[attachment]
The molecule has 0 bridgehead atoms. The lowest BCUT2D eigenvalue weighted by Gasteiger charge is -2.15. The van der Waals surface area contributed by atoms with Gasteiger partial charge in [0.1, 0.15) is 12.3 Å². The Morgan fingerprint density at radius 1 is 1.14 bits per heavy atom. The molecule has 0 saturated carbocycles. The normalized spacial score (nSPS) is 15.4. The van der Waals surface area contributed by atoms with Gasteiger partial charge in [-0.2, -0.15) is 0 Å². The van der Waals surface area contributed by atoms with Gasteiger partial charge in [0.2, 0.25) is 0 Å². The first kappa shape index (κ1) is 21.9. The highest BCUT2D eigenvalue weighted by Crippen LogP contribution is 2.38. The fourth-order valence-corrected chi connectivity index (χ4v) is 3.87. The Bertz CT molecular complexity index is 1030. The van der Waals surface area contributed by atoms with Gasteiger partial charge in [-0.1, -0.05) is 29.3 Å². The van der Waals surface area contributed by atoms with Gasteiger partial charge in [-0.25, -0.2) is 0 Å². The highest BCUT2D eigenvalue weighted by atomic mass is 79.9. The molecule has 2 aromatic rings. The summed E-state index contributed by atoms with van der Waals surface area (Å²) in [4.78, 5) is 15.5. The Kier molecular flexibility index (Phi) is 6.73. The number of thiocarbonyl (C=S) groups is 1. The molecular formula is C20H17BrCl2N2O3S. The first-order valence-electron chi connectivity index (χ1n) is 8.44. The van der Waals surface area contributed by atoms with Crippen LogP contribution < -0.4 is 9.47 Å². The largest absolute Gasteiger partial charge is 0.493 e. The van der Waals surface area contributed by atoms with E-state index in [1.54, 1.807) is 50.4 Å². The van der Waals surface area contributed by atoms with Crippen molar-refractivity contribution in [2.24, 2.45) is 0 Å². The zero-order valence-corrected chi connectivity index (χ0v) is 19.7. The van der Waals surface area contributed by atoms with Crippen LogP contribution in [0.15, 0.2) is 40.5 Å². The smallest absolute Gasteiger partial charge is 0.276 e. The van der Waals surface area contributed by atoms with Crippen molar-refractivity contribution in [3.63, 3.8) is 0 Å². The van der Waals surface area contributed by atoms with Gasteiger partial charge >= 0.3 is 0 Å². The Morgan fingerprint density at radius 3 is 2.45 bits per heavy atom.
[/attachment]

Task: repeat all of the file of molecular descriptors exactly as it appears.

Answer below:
The molecule has 0 bridgehead atoms. The lowest BCUT2D eigenvalue weighted by Gasteiger charge is -2.15. The van der Waals surface area contributed by atoms with Gasteiger partial charge in [0.1, 0.15) is 12.3 Å². The Morgan fingerprint density at radius 1 is 1.14 bits per heavy atom. The molecule has 0 saturated carbocycles. The normalized spacial score (nSPS) is 15.4. The van der Waals surface area contributed by atoms with Gasteiger partial charge in [-0.2, -0.15) is 0 Å². The van der Waals surface area contributed by atoms with Gasteiger partial charge in [0.2, 0.25) is 0 Å². The first kappa shape index (κ1) is 21.9. The highest BCUT2D eigenvalue weighted by Crippen LogP contribution is 2.38. The fourth-order valence-corrected chi connectivity index (χ4v) is 3.87. The Bertz CT molecular complexity index is 1030. The van der Waals surface area contributed by atoms with Gasteiger partial charge in [-0.1, -0.05) is 29.3 Å². The van der Waals surface area contributed by atoms with Gasteiger partial charge in [-0.25, -0.2) is 0 Å². The highest BCUT2D eigenvalue weighted by atomic mass is 79.9. The molecule has 2 aromatic rings. The summed E-state index contributed by atoms with van der Waals surface area (Å²) in [4.78, 5) is 15.5. The Kier molecular flexibility index (Phi) is 6.73. The number of thiocarbonyl (C=S) groups is 1. The molecular formula is C20H17BrCl2N2O3S. The first-order valence-electron chi connectivity index (χ1n) is 8.44. The van der Waals surface area contributed by atoms with Crippen LogP contribution < -0.4 is 9.47 Å². The largest absolute Gasteiger partial charge is 0.493 e. The van der Waals surface area contributed by atoms with E-state index in [1.54, 1.807) is 50.4 Å². The van der Waals surface area contributed by atoms with Crippen molar-refractivity contribution in [2.24, 2.45) is 0 Å². The zero-order valence-corrected chi connectivity index (χ0v) is 19.7. The van der Waals surface area contributed by atoms with Crippen LogP contribution in [0.15, 0.2) is 40.5 Å². The smallest absolute Gasteiger partial charge is 0.276 e. The van der Waals surface area contributed by atoms with Crippen molar-refractivity contribution in [3.63, 3.8) is 0 Å². The van der Waals surface area contributed by atoms with Gasteiger partial charge >= 0.3 is 0 Å². The Morgan fingerprint density at radius 3 is 2.45 bits per heavy atom.